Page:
Daniel Doherty

Mike Huckabee ran for president in ’08 and came up short. Now pastors and social cons alike are urging him to get back on that horse:

Former Arkansas Gov. Mike Huckabee, a 2008 GOP presidential candidate turned media personality, is looking at another bid for the presidency, this time backed by ministers eager to put an evangelical into the White House.

Huckabee will test the waters when he returns home to Little Rock, Ark., December 12-13 to address the Arkansas Renewal Project, part of evangelical organizer David Lane's American Renewal Project. Huckabee had the support of pastors in his 2008 fight against eventual winner Sen. John McCain.

Among the potential candidates looking at a GOP bid, Huckabee is closest to the pastors. He is a social conservative who can quote the Bible as easy as former President Bill Clinton.

According to reports, pastors from Iowa and South Carolina — two key political states early in the GOP primary season — are meeting with Huckabee during the convention to urge him to run.

Will he? My suspicion is if he feels he has a fleeting chance of clinching the nomination, he’ll sign the papers. Until then, he’ll continue testing his personal brand and waiting to see if “Huckabee 2016!” has any resonance.

Earlier this year the former governor made headlines by predicting that if Republicans cave on gay marriage, the party is done. Finished. Evangelicals, he argued, “will take a walk.” That’s to say, they won’t support Democrats per se, but they sure as hell won’t back a party that sold them up the creek. And, according to him, Republicans need them to win nationally. Three years before an election, then, one wonders where presumed presidential candidates like Scott Walker, Bobby Jindal, Marco Rubio and Rand Paul will ultimately wind up on this issue. There’s certainly room for some nuance. Huckabee, by contrast, is a reliable traditional conservative who will not “pivot” or “evolve.” His feet are firmly planted. Hence why pastors in early-voting states are urging him to run.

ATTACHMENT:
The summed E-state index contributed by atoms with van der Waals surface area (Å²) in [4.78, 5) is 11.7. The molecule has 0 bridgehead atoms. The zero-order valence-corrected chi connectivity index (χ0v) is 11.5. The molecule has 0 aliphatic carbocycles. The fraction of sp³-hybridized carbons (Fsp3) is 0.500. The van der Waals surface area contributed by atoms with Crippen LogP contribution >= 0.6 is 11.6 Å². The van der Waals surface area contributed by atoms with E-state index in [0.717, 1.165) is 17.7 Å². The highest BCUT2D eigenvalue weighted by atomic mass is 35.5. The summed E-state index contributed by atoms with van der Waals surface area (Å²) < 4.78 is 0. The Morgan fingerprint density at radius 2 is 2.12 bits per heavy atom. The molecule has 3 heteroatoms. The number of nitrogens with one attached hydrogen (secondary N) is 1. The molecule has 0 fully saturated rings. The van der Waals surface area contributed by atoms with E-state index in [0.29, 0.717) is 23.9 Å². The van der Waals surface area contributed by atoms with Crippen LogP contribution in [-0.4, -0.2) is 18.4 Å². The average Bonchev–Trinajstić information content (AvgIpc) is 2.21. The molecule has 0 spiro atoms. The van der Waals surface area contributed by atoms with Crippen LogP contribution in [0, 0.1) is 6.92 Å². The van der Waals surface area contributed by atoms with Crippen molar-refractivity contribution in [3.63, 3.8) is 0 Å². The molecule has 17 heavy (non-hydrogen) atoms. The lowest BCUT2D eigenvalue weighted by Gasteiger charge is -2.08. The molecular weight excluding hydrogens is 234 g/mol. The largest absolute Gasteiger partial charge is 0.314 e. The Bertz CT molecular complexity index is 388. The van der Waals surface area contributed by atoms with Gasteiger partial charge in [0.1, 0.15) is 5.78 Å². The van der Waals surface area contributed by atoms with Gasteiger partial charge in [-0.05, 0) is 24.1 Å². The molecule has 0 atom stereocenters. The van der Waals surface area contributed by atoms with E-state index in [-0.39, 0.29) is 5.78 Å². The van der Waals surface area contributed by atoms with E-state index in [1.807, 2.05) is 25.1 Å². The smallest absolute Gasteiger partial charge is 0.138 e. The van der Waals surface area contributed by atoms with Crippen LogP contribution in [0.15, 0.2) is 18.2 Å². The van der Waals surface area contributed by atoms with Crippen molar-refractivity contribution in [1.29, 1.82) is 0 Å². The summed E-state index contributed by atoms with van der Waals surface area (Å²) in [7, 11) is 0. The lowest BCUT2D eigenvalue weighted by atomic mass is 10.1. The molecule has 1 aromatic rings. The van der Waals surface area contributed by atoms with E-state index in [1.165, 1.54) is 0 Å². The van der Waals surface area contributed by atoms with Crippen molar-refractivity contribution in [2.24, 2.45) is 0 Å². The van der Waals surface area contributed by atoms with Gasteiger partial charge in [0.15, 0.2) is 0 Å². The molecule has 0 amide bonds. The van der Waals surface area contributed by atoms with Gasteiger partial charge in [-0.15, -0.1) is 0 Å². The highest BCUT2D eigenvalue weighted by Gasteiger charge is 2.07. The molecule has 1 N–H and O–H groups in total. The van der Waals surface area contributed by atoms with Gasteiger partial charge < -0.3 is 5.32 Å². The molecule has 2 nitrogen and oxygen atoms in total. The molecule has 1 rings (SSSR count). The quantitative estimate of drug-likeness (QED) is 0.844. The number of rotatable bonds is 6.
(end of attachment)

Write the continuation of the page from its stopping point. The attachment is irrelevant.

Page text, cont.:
Huckabee, too, can also speak about Judeo-Christian values and conservatism as a force for good in the world as fluently (and convincingly) as any potential presidential candidate out there. But are GOP primary voters really willing to back an also-ran? The party seems to be moving in an entirely new direction: Rand Paul, Marco Rubio, Bobby Jindal, Scott Walker, and yes, Chris Christie, are now the faces of the Republican Party. Voters want younger, more dynamic conservative candidates -- don’t they? -- who can also appeal to young people, moderates, centrists, and conservative Democrats. Unfortunately, I’m not sure Huckabee fits that mold anymore, if he ever did.

It might be best for him to just sit this one out.


Daniel Doherty

Daniel Doherty is Townhall's Deputy News Editor. Follow him on Twitter @danpdoherty.

Author Photo credit: Jensen Sutta Photography